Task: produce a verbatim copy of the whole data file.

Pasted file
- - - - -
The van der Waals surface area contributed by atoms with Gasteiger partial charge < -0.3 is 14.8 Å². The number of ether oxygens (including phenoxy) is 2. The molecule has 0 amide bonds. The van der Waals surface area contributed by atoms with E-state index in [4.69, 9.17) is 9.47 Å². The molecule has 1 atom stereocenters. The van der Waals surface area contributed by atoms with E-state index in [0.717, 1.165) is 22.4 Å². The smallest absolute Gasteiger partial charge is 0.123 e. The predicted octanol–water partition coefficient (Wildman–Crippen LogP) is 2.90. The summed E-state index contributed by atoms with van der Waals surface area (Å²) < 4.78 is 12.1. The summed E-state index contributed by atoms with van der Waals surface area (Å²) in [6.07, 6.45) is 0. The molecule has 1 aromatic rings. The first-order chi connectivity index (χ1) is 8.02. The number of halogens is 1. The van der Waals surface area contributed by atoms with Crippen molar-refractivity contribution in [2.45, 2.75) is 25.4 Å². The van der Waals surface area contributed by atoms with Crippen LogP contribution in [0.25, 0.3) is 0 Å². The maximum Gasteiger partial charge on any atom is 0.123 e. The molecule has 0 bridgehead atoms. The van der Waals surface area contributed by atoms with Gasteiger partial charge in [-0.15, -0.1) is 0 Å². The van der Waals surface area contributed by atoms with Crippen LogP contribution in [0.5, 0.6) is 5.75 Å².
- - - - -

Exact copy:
The van der Waals surface area contributed by atoms with Gasteiger partial charge < -0.3 is 14.8 Å². The number of ether oxygens (including phenoxy) is 2. The molecule has 0 amide bonds. The van der Waals surface area contributed by atoms with E-state index in [4.69, 9.17) is 9.47 Å². The molecule has 1 atom stereocenters. The van der Waals surface area contributed by atoms with E-state index in [0.717, 1.165) is 22.4 Å². The smallest absolute Gasteiger partial charge is 0.123 e. The predicted octanol–water partition coefficient (Wildman–Crippen LogP) is 2.90. The summed E-state index contributed by atoms with van der Waals surface area (Å²) < 4.78 is 12.1. The summed E-state index contributed by atoms with van der Waals surface area (Å²) in [6.07, 6.45) is 0. The molecule has 1 aromatic rings. The first-order chi connectivity index (χ1) is 8.02. The number of halogens is 1. The van der Waals surface area contributed by atoms with Crippen molar-refractivity contribution in [2.45, 2.75) is 25.4 Å². The van der Waals surface area contributed by atoms with Crippen LogP contribution in [0.25, 0.3) is 0 Å². The maximum Gasteiger partial charge on any atom is 0.123 e. The molecule has 0 bridgehead atoms. The van der Waals surface area contributed by atoms with Gasteiger partial charge in [-0.15, -0.1) is 0 Å². The van der Waals surface area contributed by atoms with Crippen LogP contribution in [0.5, 0.6) is 5.75 Å².